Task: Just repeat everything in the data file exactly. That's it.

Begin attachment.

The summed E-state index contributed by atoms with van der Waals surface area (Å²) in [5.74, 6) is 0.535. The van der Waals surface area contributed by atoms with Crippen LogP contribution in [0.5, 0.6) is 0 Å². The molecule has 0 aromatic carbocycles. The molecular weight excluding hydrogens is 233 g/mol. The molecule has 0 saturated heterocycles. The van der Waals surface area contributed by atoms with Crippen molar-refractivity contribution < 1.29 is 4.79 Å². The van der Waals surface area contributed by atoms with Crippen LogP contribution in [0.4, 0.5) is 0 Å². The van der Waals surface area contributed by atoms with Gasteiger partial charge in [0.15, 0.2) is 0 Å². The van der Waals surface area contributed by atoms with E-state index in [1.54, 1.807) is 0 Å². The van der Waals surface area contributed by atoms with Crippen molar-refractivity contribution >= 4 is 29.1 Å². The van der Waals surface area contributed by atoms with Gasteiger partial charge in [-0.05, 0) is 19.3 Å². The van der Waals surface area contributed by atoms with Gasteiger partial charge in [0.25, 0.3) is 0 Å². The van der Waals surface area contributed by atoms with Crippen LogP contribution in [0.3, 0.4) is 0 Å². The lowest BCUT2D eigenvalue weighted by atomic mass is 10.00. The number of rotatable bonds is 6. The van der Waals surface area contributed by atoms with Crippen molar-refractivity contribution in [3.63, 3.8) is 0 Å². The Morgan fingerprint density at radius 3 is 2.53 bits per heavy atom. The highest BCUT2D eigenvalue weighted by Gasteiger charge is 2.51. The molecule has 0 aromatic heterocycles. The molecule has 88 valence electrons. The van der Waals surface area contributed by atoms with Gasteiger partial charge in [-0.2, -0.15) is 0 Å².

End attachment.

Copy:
The summed E-state index contributed by atoms with van der Waals surface area (Å²) in [5.74, 6) is 0.535. The van der Waals surface area contributed by atoms with Crippen LogP contribution in [0.5, 0.6) is 0 Å². The molecule has 0 aromatic carbocycles. The molecular weight excluding hydrogens is 233 g/mol. The molecule has 0 saturated heterocycles. The van der Waals surface area contributed by atoms with Crippen molar-refractivity contribution < 1.29 is 4.79 Å². The van der Waals surface area contributed by atoms with Crippen LogP contribution in [0.4, 0.5) is 0 Å². The van der Waals surface area contributed by atoms with Gasteiger partial charge in [0.15, 0.2) is 0 Å². The van der Waals surface area contributed by atoms with E-state index in [1.54, 1.807) is 0 Å². The van der Waals surface area contributed by atoms with Crippen molar-refractivity contribution >= 4 is 29.1 Å². The van der Waals surface area contributed by atoms with Gasteiger partial charge in [-0.05, 0) is 19.3 Å². The van der Waals surface area contributed by atoms with Gasteiger partial charge in [0.25, 0.3) is 0 Å². The van der Waals surface area contributed by atoms with Crippen LogP contribution in [0.3, 0.4) is 0 Å². The lowest BCUT2D eigenvalue weighted by atomic mass is 10.00. The number of rotatable bonds is 6. The van der Waals surface area contributed by atoms with Crippen molar-refractivity contribution in [3.63, 3.8) is 0 Å². The Morgan fingerprint density at radius 3 is 2.53 bits per heavy atom. The highest BCUT2D eigenvalue weighted by Gasteiger charge is 2.51. The molecule has 0 aromatic heterocycles. The molecule has 88 valence electrons. The van der Waals surface area contributed by atoms with Gasteiger partial charge in [-0.2, -0.15) is 0 Å².